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In This Issue of The Wood Prairie Seed Piece:

This edition of the Seed Piece may be found in our Wood Prairie Seed Piece Archives.

 Best Time!

Wood Prairie Farmers Dive Into Shipping Season.

       While we have been shipping our specialty Organic Seed Potatoes ever since we dug the first spuds back in September, this is the month when the pace really picks up. That fine crop from last Summer has been kept safe and sound in our on-farm underground Potato storage. And we’ll continue shipping continuously, every week until July.

     The colorful map above details the Shipping Schedule we’ve refined over the past 35 years. It shows the weeks we normally schedule to ship Organic Seed Potatoes to many thousands of customers like you who farm and garden in each of the 50 States we serve.

     In this issue of the Wood Prairie Seed Piece we share with you Farm Photos and stories about Winter in Maine. As well, we introduce you to three outstanding NEW! Organic Herb Seed varieties we are now offering. Plus, we’ve included a patterns-of-history Notable Quote by Winston Churchill.

     Also, scroll down to How-To Garden Resources and find a link for a FREE handbook you won’t want to miss, from our friends at the Potato Association of America (PAA), Commercial Potato Production in North America.

     As you may know by now, we’ve been farming organically for just shy of 50 years. Right from the very start, ever since we began our mail order and web Organic Seed business 35 years ago, EVERYTHING we grow and EVERYTHING we sell has ALWAYS ALWAYS ALWAYS been Certified Organic. We are your Organic Experts and we’re here to help you! Organic Seed Potatoes, Organic Sweet Potato Slips, Organic Vegetable Seed, Organic Herb Seed, Organic Flower Seed, Organic Cover Crop Seed, Organic Fertilizer, and Tools and Supplies.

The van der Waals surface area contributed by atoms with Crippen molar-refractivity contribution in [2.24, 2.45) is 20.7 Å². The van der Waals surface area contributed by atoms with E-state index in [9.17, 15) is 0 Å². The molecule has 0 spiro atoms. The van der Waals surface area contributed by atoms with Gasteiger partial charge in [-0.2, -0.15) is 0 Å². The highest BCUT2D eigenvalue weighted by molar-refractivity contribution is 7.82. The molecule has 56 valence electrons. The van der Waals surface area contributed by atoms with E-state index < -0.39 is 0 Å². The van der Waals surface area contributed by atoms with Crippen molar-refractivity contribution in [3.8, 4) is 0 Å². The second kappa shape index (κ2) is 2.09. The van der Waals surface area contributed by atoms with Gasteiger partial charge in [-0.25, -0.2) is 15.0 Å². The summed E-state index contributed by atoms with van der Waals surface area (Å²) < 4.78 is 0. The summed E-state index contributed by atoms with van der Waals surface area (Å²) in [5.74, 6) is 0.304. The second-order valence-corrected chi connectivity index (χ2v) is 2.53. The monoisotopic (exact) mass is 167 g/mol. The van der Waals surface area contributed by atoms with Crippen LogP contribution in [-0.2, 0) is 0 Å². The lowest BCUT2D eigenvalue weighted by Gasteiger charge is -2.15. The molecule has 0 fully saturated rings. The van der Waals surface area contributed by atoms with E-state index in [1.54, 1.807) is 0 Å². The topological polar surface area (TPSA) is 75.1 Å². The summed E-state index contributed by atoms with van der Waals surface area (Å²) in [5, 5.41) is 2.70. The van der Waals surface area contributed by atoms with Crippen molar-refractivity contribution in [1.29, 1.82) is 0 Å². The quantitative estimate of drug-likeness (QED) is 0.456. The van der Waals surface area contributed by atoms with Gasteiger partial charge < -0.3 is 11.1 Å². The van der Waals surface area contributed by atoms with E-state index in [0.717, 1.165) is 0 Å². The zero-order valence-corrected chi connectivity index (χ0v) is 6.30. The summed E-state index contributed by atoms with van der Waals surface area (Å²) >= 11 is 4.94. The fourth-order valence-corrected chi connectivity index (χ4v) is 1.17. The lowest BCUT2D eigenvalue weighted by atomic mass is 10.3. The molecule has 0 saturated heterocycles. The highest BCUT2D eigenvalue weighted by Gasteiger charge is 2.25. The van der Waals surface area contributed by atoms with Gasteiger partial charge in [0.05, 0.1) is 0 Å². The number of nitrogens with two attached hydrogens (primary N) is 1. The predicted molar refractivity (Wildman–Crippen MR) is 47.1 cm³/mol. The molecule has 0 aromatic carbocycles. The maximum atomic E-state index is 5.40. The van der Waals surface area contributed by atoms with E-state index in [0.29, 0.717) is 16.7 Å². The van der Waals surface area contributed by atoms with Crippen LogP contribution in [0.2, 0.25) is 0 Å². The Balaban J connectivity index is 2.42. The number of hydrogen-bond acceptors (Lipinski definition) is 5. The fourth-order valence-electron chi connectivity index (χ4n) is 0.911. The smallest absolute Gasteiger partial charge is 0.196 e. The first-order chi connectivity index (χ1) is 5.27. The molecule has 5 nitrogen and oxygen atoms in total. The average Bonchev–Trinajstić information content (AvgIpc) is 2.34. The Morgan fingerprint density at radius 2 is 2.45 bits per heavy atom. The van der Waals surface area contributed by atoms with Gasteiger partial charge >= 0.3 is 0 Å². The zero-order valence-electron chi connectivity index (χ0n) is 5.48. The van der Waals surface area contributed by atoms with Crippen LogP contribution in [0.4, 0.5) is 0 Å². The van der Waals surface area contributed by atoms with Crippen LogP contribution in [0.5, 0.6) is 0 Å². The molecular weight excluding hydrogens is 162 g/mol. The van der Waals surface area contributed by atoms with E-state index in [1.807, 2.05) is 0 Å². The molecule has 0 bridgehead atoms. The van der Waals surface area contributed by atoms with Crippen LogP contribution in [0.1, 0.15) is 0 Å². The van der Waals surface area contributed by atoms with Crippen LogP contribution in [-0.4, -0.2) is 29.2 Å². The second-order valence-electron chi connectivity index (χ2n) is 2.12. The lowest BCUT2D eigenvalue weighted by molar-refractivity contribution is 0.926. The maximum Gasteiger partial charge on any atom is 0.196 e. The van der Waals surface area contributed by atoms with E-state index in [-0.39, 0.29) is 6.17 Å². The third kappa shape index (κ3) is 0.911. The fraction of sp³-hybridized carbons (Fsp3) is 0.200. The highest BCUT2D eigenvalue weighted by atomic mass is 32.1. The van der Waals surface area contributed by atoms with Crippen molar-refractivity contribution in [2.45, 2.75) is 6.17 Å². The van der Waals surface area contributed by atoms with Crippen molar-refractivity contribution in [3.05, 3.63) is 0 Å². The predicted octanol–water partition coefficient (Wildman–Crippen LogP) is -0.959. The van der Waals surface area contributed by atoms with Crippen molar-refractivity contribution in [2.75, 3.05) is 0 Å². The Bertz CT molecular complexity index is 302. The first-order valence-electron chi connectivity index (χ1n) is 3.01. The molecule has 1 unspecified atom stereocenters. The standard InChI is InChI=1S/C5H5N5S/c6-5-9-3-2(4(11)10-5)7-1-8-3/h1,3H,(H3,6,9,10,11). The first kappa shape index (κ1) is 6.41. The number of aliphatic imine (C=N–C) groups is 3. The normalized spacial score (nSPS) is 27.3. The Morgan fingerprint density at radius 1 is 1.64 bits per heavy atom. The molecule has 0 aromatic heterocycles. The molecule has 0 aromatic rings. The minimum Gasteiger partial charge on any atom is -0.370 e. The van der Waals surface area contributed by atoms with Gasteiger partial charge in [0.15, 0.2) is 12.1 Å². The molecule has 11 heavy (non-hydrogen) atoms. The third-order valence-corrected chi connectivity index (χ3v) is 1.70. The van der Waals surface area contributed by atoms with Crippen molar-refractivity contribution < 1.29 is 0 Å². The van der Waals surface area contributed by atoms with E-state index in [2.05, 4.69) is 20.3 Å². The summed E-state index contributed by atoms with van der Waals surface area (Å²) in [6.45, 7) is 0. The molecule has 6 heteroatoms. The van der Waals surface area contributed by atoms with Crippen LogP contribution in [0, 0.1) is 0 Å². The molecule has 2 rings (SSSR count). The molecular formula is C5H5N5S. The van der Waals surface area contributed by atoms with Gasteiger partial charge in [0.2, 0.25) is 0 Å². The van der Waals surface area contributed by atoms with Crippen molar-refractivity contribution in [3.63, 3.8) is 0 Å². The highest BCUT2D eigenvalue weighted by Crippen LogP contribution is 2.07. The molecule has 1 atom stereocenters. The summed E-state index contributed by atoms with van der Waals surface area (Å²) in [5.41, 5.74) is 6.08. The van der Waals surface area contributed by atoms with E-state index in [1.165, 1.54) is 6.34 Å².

We’re grateful for your support of our Maine Organic family farm. Stay Safe & Stay Warm!


Caleb, Jim & Megan Gerritsen & Family
Wood Prairie Family Farm
Bridgewater, Maine



NEW! Organic Staro Chives. 80 Days.
Early and delicate Onion-flavored Herb!
NEW! Organic Rosie. 65 Days.
Gorgeous, aromatic with wonderful
complex flavor!
NEW! Organic Greek. 90 Days.
Indispensable culinary mainstay in Pizza and Pasta. Use fresh or dry!



Maine Tales. Careening to Extremes. Caribou, Maine. Circa 1994.

Spectrum of Maine Snowstorms.  Some snowfalls in Northern Maine come without a lick of wind and the snow adheres to tree branches in an unbelievable and beautiful manner.  Other storms deliver their snow horizontally, collecting into huge drifts.  Causing one to wonder how in the world the fellers at the Weather Office in Caribou can keep a straight face when reporting authoritative snowfall values.  This resting tractor from our fleet of Olivers has greeted Aroostook County snow for sixty Winters.

     No sir! Sure-as-shootin' it CAN snow at minus eighteen.

Spoiled Hay

     The old-timers were keen observers and prognosticators of the weather.  They had to be.  Sea-faring mariners took their lives into their own hands when they left safe harbors and set out to fish ocean waters.  Before the days of satellites, internet, television, radios and telephones, for those who lived and worked on the land or sea,  the need to understand the weather was critical and much more than pleasant chit chat for amiable conversation. 

     In 1900, 40% of the people in the United States lived on farms, and 60% lived in rural areas.  Nowadays, we’re down to 1% of Amercians living on farms and about 20% who reside in rural America.  To those who work outside in the elements, getting a handle on the weather often separates success from failure, and sometimes life from death.